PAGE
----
The Royal Society for the Arts, Manufactures, and Commerce - the RSA who is also responsible for the delightful and thought-provoking series of RSAnimates - has an interesting post from their Executive Director on Accountability and Public Scrutiny. Although Matthew Taylor is referring directly to the current situation of "hung Parliament" in the UK, some of his ideas apply equally well to a reconsidered analysis of how the G20 weekend in Toronto went horribly wrong (at least from the perspectives of preventing vandalism, enabling legitimate protest, and quelling some brutish police officers overstepping their legal authority). Taylor lists four elements of what he calls "post-bureaucratic" public scrutiny:
First, a much deeper and more imaginative commitment to public and user engagement in scrutiny. Like for example the award winning panel in Cheshire West and Chester which put huge efforts into engaging young people themselves in an assessment of services for ‘looked after children’.
Second, scrutiny has to offer a different order of evaluation – more rounded and in depth – than can come from other forms of performance assessment. Local government Secretary of State Eric Pickles has talked about ‘armchair auditors’ using new data sets like those now available on central and local public spending. Scrutiny has to show it can complement these forms of DIY accountability.
Third, scrutiny needs to spend less time on exploring whether policy solutions work and more on whether agencies are defining the problem adequately. A focus on problems inherently leads to a viewpoint which is both more ‘joined up’ and which sees the vital importance of public mobilisation.
Fourth, this focus on problems builds a bridge from scrutiny about the past to deliberation about the future. If scrutiny is going to be seen as relevant and worth funding it has to as much about getting policies right for the future as about reflecting on performance in the past.
I think the key for Canadian public policy - especially with respect to future engagements between the forces of authority and the forces of the public - lie in items three and four. ensure that the right questions are being asked, and deliberate about the future of policy rather than on defending or justifying past performance (which, one must emphasize, cannot be sloughed under the proverbial carpet). Very few of the right questions were being honestly asked by those in authority who held a primary focus on control (rather than enablement). Very few of the right questions were being honestly asked by those in the public who held a primary focus on speaking out (rather than being heard).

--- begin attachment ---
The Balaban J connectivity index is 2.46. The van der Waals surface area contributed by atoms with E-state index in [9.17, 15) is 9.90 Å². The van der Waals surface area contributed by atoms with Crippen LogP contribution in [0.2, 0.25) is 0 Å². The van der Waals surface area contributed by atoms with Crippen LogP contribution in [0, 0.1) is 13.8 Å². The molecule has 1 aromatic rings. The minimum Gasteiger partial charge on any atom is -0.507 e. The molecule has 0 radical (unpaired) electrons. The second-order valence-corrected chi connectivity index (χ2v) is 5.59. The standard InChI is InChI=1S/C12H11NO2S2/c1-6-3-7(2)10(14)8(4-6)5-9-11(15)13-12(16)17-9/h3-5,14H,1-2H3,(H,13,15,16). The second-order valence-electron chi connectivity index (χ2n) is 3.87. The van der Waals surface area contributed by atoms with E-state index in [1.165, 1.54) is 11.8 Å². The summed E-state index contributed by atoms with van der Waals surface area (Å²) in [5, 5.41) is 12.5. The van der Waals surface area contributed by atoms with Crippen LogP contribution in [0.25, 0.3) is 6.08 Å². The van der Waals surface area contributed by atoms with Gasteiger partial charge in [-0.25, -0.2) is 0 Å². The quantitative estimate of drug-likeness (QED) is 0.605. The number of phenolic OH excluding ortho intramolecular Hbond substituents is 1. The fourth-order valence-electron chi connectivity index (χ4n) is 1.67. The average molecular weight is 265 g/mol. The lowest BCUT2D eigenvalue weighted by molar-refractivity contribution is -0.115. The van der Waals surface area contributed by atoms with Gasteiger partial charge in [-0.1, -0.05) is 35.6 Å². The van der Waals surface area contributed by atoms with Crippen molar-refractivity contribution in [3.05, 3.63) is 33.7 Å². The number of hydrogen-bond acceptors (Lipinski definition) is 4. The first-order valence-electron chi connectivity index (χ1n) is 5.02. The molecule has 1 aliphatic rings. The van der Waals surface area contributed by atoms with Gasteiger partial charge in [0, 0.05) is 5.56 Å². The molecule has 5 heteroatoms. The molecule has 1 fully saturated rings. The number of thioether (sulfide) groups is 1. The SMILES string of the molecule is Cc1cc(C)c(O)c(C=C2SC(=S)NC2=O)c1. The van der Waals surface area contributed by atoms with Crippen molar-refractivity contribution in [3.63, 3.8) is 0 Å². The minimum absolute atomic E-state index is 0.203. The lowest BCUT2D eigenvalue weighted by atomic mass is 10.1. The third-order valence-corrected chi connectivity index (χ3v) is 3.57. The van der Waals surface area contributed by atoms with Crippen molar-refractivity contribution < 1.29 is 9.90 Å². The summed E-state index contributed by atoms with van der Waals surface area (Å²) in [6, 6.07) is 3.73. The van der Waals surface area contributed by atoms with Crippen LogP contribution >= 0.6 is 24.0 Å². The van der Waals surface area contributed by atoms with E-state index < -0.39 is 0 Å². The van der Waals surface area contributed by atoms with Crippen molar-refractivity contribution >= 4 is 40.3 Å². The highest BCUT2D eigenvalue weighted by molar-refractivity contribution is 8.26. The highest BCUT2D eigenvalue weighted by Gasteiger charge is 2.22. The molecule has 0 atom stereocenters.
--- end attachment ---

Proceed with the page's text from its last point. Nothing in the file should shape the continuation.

The result was clear: those who wanted to speak out were effectively, if brutally in many cases, controlled. No one was enabled to be heard. Sadly, the powers that be are not only unwilling to engage - in the attributed words of Police Chief Bill Blair, "I couldn't care less" - they are unable to engage. Equally sad, those who need to be heard have only learned to shout into the air; they too are unable to truly engage those with whom they disagree (largely because of their learned behaviours of confrontation and dialectical revolution, coming as they do from Marxist epistemology and ontology).
These are 20th century (and earlier) behaviours. It is long past time for all constituencies to come into the contemporary world and start to learn how to be effective today.
[Technorati tags: public scrutiny | protest | confronting authority | speak truth to power]